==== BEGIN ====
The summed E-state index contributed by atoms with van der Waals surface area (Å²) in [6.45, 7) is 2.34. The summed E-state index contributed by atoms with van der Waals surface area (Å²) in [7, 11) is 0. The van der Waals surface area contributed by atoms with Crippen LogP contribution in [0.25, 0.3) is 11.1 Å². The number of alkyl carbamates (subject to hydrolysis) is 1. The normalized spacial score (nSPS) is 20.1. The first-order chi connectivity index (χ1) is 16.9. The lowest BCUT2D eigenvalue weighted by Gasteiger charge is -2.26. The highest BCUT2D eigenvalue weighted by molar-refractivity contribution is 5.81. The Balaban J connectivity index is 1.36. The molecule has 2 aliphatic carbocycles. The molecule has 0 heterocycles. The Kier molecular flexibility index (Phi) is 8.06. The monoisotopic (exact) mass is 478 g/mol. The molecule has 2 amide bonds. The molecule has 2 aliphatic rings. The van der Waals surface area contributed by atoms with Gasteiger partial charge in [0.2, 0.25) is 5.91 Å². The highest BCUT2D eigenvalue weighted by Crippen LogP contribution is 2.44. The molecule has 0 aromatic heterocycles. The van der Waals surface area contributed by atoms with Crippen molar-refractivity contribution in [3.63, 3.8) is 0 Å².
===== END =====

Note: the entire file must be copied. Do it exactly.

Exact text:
The summed E-state index contributed by atoms with van der Waals surface area (Å²) in [6.45, 7) is 2.34. The summed E-state index contributed by atoms with van der Waals surface area (Å²) in [7, 11) is 0. The van der Waals surface area contributed by atoms with Crippen LogP contribution in [0.25, 0.3) is 11.1 Å². The number of alkyl carbamates (subject to hydrolysis) is 1. The normalized spacial score (nSPS) is 20.1. The first-order chi connectivity index (χ1) is 16.9. The lowest BCUT2D eigenvalue weighted by Gasteiger charge is -2.26. The highest BCUT2D eigenvalue weighted by molar-refractivity contribution is 5.81. The Balaban J connectivity index is 1.36. The molecule has 2 aliphatic carbocycles. The molecule has 0 heterocycles. The Kier molecular flexibility index (Phi) is 8.06. The monoisotopic (exact) mass is 478 g/mol. The molecule has 2 amide bonds. The molecule has 2 aliphatic rings. The van der Waals surface area contributed by atoms with Gasteiger partial charge in [0.2, 0.25) is 5.91 Å². The highest BCUT2D eigenvalue weighted by Crippen LogP contribution is 2.44. The molecule has 0 aromatic heterocycles. The van der Waals surface area contributed by atoms with Crippen molar-refractivity contribution in [3.63, 3.8) is 0 Å².